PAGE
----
Winter is coming.
Winter is coming.
The pair, who are believed to be from the Los Angeles area, began taking pictures with their cellphones after spotting the transients holding signs with obscenities on them while asking for money, according to sources familiar with the case who asked not to be identified because the investigation is ongoing. The man and woman were simultaneously attacked by the three men, who were not immediately identified.Woman taking pictures of men begging in Hollywood is stabbed, killed - latimes.com
Trevor Paglen, They Watch the Moon, C-print, 36 x 48 inches, 2010
This photograph depicts a classified “listening station”deep in the forests of West Virginia. The station is located at the center of the “National Radio Quiet Zone,” a region of approximately 34,000 square kilometres in West Virginia and parts of Maryland. Within the Quiet Zone, radio transmissions are severely restricted: omnidirectional and high-powered transmissions (such as wireless internet devices and FM radio stations) are not permitted. The listening station, which forms part of the global ECHELON system, was designed in part to take advantage of a phenomenon called “moonbounce.” Moonbounce involves capturing communications and telemetry signals from around the world as they escape into space, hit the moon, and are reflected back towards Earth. The photograph is a long exposure under the full moon light. (via Trevor Paglen :::: WORK :: THEYWATCHTHEMOON)
Beautiful, isn’t it? No, do not try to understand it unless the words “eigenvector centrality” mean anything to you. But you try anyway. The world flashes and you wake up in the back of a patrol car moving through McLean, VA. Now you’re in a jail cell as a police officer explained just what happened. As it turns out, you ended up looking at complex network graphs of the Web and the Internet. Your head started to spin as the true nature of the interface that you use to go to 4Chan became brutally apparent. And then?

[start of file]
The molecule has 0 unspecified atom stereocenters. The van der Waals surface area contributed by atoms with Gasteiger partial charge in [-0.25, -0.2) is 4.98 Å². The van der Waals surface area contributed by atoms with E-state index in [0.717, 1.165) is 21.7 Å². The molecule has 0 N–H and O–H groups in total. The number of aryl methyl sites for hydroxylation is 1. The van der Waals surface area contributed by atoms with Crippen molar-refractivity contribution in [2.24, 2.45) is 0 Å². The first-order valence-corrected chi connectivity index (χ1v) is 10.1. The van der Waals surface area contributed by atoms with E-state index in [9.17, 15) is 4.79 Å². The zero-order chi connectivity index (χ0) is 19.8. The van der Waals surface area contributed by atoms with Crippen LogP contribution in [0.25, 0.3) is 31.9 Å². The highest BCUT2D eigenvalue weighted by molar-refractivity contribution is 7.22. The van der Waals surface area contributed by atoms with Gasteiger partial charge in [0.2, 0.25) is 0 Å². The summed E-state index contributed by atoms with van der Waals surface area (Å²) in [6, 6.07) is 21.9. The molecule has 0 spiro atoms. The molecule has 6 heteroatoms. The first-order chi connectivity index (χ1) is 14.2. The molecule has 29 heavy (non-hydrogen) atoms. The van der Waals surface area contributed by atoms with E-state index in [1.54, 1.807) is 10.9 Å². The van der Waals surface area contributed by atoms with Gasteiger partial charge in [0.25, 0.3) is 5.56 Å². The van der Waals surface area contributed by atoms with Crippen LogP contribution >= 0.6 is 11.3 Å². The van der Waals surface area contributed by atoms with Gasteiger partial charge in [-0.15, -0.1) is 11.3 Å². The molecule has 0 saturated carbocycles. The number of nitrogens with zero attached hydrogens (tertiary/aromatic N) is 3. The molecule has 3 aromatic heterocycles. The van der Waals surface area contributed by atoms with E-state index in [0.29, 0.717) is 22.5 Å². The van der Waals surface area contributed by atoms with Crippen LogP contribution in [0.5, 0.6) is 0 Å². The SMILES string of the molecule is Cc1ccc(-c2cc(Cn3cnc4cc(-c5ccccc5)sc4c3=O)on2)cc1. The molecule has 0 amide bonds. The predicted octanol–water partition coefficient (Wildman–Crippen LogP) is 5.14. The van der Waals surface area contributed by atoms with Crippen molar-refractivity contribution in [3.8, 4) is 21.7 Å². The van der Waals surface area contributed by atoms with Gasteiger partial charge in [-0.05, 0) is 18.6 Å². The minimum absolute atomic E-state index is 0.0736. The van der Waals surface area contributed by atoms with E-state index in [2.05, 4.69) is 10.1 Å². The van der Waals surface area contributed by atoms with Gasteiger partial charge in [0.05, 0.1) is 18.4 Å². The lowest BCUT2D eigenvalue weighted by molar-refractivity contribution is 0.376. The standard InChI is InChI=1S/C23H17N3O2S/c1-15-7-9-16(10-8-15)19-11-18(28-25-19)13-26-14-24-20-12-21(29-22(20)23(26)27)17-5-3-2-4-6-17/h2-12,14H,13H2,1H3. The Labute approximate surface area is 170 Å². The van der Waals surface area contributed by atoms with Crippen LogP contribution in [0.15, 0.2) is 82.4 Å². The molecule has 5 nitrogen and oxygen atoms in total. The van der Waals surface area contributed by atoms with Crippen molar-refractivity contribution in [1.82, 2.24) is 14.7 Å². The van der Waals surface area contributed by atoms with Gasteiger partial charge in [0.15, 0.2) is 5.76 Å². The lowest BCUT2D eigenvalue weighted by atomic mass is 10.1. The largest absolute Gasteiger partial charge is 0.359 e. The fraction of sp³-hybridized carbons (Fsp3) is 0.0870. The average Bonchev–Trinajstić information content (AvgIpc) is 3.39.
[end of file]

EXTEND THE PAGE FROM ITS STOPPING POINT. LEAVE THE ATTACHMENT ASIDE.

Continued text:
Your puny human brain simply couldn’t process the immense, atemporal, multilayered, and both corporeal and noncorporeal complex network known as cyberspace, so you invented a fantasy that cyberspace is a separate world that you can fight wars in with 20th century strategic bombing metaphors. You lost your mind and ended up physically assaulting an elderly Marine that just happened to be eating lunch at the Tyson’s Corner food court, yelling “EBO will never die!”
Winogrand’s late work was a failure. Not only that, it was a failure so grand and ambitious, so vast in its scope and comprehensive in its extent, that it immediately turned into a cautionary tale. What could better embody the seductive ease and terrible difficulty of photography than those three hundred thousand aimless, shambolic pictures? They’re a fiasco, a warning and a monument, the medium’s Gallipoli and its Xanadu. They combine everything I like in art: obsession, risk, ambition, disaster. Failure can be more interesting than success – and more revealing. I want to know what happened to Winogrand in those final years. What did he think he was doing? Did his talent desert him, or did he stop trusting it? Was he looking for something else entirely, something beyond art or reason? Or is there something peculiar about photography, particularly the kind of photography that makes its practitioners prone to obsession and repetition?Shutter Madness - The Awl | The Awl
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